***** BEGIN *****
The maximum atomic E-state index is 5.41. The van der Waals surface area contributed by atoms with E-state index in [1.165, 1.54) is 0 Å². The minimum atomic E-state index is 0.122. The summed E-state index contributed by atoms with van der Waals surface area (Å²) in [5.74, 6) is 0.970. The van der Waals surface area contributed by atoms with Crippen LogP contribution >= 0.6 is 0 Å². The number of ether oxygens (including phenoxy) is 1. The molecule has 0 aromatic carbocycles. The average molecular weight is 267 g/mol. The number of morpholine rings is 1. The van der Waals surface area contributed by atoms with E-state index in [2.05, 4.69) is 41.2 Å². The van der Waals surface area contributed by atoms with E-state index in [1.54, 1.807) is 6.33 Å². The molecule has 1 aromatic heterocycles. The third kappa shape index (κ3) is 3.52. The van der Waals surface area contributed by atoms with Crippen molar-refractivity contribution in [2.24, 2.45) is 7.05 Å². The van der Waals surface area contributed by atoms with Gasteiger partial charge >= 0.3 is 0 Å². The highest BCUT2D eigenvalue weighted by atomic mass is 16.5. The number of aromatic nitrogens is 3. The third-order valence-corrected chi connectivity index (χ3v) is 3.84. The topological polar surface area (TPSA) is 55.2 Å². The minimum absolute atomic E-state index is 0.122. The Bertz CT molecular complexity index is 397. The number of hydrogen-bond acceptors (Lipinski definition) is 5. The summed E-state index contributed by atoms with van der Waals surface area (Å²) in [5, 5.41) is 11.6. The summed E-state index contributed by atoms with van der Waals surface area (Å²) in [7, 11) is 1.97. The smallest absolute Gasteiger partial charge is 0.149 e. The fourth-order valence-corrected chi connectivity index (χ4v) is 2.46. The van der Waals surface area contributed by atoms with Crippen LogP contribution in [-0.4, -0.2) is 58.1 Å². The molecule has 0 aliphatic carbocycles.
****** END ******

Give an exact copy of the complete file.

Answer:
The maximum atomic E-state index is 5.41. The van der Waals surface area contributed by atoms with E-state index in [1.165, 1.54) is 0 Å². The minimum atomic E-state index is 0.122. The summed E-state index contributed by atoms with van der Waals surface area (Å²) in [5.74, 6) is 0.970. The van der Waals surface area contributed by atoms with Crippen LogP contribution >= 0.6 is 0 Å². The number of ether oxygens (including phenoxy) is 1. The molecule has 0 aromatic carbocycles. The average molecular weight is 267 g/mol. The number of morpholine rings is 1. The van der Waals surface area contributed by atoms with E-state index in [2.05, 4.69) is 41.2 Å². The van der Waals surface area contributed by atoms with E-state index in [1.54, 1.807) is 6.33 Å². The molecule has 1 aromatic heterocycles. The third kappa shape index (κ3) is 3.52. The van der Waals surface area contributed by atoms with Crippen molar-refractivity contribution in [2.24, 2.45) is 7.05 Å². The van der Waals surface area contributed by atoms with Gasteiger partial charge >= 0.3 is 0 Å². The highest BCUT2D eigenvalue weighted by atomic mass is 16.5. The number of aromatic nitrogens is 3. The third-order valence-corrected chi connectivity index (χ3v) is 3.84. The topological polar surface area (TPSA) is 55.2 Å². The minimum absolute atomic E-state index is 0.122. The Bertz CT molecular complexity index is 397. The number of hydrogen-bond acceptors (Lipinski definition) is 5. The summed E-state index contributed by atoms with van der Waals surface area (Å²) in [5, 5.41) is 11.6. The summed E-state index contributed by atoms with van der Waals surface area (Å²) in [7, 11) is 1.97. The smallest absolute Gasteiger partial charge is 0.149 e. The fourth-order valence-corrected chi connectivity index (χ4v) is 2.46. The van der Waals surface area contributed by atoms with Crippen LogP contribution in [-0.4, -0.2) is 58.1 Å². The molecule has 0 aliphatic carbocycles.